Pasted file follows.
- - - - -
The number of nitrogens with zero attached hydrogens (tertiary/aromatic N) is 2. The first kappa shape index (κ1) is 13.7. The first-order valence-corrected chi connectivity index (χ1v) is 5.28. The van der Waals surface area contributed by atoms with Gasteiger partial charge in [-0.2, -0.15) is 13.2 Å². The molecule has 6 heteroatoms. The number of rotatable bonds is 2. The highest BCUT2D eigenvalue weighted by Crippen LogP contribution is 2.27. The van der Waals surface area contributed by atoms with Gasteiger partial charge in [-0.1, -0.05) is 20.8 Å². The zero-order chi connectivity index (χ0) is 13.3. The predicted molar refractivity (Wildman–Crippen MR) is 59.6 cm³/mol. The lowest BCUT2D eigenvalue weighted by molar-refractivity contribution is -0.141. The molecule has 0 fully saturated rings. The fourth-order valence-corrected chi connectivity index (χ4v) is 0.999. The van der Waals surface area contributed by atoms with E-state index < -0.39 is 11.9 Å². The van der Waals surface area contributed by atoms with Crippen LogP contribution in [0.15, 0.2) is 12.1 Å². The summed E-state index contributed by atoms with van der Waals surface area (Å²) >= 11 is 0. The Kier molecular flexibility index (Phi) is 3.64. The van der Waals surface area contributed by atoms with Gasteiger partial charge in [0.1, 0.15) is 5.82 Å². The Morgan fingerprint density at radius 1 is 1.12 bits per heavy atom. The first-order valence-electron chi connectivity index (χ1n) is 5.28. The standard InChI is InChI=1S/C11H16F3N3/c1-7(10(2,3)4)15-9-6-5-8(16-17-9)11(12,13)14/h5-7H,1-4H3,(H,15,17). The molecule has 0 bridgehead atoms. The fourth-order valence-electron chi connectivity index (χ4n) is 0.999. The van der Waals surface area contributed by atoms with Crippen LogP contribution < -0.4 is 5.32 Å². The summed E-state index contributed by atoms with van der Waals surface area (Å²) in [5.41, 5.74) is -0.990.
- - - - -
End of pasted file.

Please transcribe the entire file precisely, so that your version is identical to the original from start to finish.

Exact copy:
The number of nitrogens with zero attached hydrogens (tertiary/aromatic N) is 2. The first kappa shape index (κ1) is 13.7. The first-order valence-corrected chi connectivity index (χ1v) is 5.28. The van der Waals surface area contributed by atoms with Gasteiger partial charge in [-0.2, -0.15) is 13.2 Å². The molecule has 6 heteroatoms. The number of rotatable bonds is 2. The highest BCUT2D eigenvalue weighted by Crippen LogP contribution is 2.27. The van der Waals surface area contributed by atoms with Gasteiger partial charge in [-0.1, -0.05) is 20.8 Å². The zero-order chi connectivity index (χ0) is 13.3. The predicted molar refractivity (Wildman–Crippen MR) is 59.6 cm³/mol. The lowest BCUT2D eigenvalue weighted by molar-refractivity contribution is -0.141. The molecule has 0 fully saturated rings. The fourth-order valence-corrected chi connectivity index (χ4v) is 0.999. The van der Waals surface area contributed by atoms with E-state index < -0.39 is 11.9 Å². The van der Waals surface area contributed by atoms with Crippen LogP contribution in [0.15, 0.2) is 12.1 Å². The summed E-state index contributed by atoms with van der Waals surface area (Å²) >= 11 is 0. The Kier molecular flexibility index (Phi) is 3.64. The van der Waals surface area contributed by atoms with Gasteiger partial charge in [0.1, 0.15) is 5.82 Å². The Morgan fingerprint density at radius 1 is 1.12 bits per heavy atom. The first-order valence-electron chi connectivity index (χ1n) is 5.28. The standard InChI is InChI=1S/C11H16F3N3/c1-7(10(2,3)4)15-9-6-5-8(16-17-9)11(12,13)14/h5-7H,1-4H3,(H,15,17). The molecule has 0 bridgehead atoms. The fourth-order valence-electron chi connectivity index (χ4n) is 0.999. The van der Waals surface area contributed by atoms with Crippen LogP contribution < -0.4 is 5.32 Å². The summed E-state index contributed by atoms with van der Waals surface area (Å²) in [5.41, 5.74) is -0.990.